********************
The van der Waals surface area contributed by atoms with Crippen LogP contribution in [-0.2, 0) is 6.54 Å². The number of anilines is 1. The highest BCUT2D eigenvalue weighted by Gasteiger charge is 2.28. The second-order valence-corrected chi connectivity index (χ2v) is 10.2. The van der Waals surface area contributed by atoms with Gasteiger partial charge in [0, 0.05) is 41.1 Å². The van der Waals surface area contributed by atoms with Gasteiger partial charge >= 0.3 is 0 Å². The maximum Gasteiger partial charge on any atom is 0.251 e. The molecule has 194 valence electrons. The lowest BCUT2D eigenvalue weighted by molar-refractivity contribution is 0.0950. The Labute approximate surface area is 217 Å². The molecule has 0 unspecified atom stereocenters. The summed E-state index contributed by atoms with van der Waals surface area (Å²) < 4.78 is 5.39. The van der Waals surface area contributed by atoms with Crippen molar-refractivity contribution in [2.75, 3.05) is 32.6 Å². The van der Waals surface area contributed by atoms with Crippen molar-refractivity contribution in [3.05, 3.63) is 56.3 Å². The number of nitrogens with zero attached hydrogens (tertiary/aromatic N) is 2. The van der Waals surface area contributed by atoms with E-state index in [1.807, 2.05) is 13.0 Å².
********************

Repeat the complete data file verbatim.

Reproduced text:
The van der Waals surface area contributed by atoms with Crippen LogP contribution in [-0.2, 0) is 6.54 Å². The number of anilines is 1. The highest BCUT2D eigenvalue weighted by Gasteiger charge is 2.28. The second-order valence-corrected chi connectivity index (χ2v) is 10.2. The van der Waals surface area contributed by atoms with Gasteiger partial charge in [0, 0.05) is 41.1 Å². The van der Waals surface area contributed by atoms with Gasteiger partial charge >= 0.3 is 0 Å². The maximum Gasteiger partial charge on any atom is 0.251 e. The molecule has 194 valence electrons. The lowest BCUT2D eigenvalue weighted by molar-refractivity contribution is 0.0950. The Labute approximate surface area is 217 Å². The molecule has 0 unspecified atom stereocenters. The summed E-state index contributed by atoms with van der Waals surface area (Å²) < 4.78 is 5.39. The van der Waals surface area contributed by atoms with Crippen molar-refractivity contribution in [2.75, 3.05) is 32.6 Å². The van der Waals surface area contributed by atoms with Crippen molar-refractivity contribution in [3.05, 3.63) is 56.3 Å². The number of nitrogens with zero attached hydrogens (tertiary/aromatic N) is 2. The van der Waals surface area contributed by atoms with E-state index in [1.807, 2.05) is 13.0 Å².